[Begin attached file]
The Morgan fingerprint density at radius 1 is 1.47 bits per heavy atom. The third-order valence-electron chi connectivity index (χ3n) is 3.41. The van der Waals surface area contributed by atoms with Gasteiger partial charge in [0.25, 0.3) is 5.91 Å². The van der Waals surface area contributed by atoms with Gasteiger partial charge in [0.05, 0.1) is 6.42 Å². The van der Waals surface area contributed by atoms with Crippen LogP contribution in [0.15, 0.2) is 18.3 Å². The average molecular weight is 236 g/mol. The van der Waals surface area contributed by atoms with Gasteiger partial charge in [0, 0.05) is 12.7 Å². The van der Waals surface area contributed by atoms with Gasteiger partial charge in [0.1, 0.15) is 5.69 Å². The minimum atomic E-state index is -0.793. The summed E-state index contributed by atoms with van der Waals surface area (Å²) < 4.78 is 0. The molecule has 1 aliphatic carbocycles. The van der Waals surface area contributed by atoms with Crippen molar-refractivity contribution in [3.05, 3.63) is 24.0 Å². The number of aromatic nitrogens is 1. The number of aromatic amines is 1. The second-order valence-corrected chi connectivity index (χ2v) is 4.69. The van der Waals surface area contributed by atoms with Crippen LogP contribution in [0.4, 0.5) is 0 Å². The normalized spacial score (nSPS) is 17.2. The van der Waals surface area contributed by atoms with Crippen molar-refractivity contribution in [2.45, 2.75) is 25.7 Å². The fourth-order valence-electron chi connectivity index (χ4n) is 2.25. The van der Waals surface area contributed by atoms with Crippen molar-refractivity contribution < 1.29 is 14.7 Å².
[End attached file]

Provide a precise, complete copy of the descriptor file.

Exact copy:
The Morgan fingerprint density at radius 1 is 1.47 bits per heavy atom. The third-order valence-electron chi connectivity index (χ3n) is 3.41. The van der Waals surface area contributed by atoms with Gasteiger partial charge in [0.25, 0.3) is 5.91 Å². The van der Waals surface area contributed by atoms with Gasteiger partial charge in [0.05, 0.1) is 6.42 Å². The van der Waals surface area contributed by atoms with Crippen LogP contribution in [0.15, 0.2) is 18.3 Å². The average molecular weight is 236 g/mol. The van der Waals surface area contributed by atoms with Gasteiger partial charge in [0, 0.05) is 12.7 Å². The van der Waals surface area contributed by atoms with Gasteiger partial charge in [0.1, 0.15) is 5.69 Å². The minimum atomic E-state index is -0.793. The summed E-state index contributed by atoms with van der Waals surface area (Å²) < 4.78 is 0. The molecule has 1 aliphatic carbocycles. The van der Waals surface area contributed by atoms with Crippen molar-refractivity contribution in [3.05, 3.63) is 24.0 Å². The number of aromatic nitrogens is 1. The number of aromatic amines is 1. The second-order valence-corrected chi connectivity index (χ2v) is 4.69. The van der Waals surface area contributed by atoms with Crippen LogP contribution in [0.4, 0.5) is 0 Å². The normalized spacial score (nSPS) is 17.2. The van der Waals surface area contributed by atoms with Crippen molar-refractivity contribution in [2.45, 2.75) is 25.7 Å². The fourth-order valence-electron chi connectivity index (χ4n) is 2.25. The van der Waals surface area contributed by atoms with Crippen molar-refractivity contribution < 1.29 is 14.7 Å².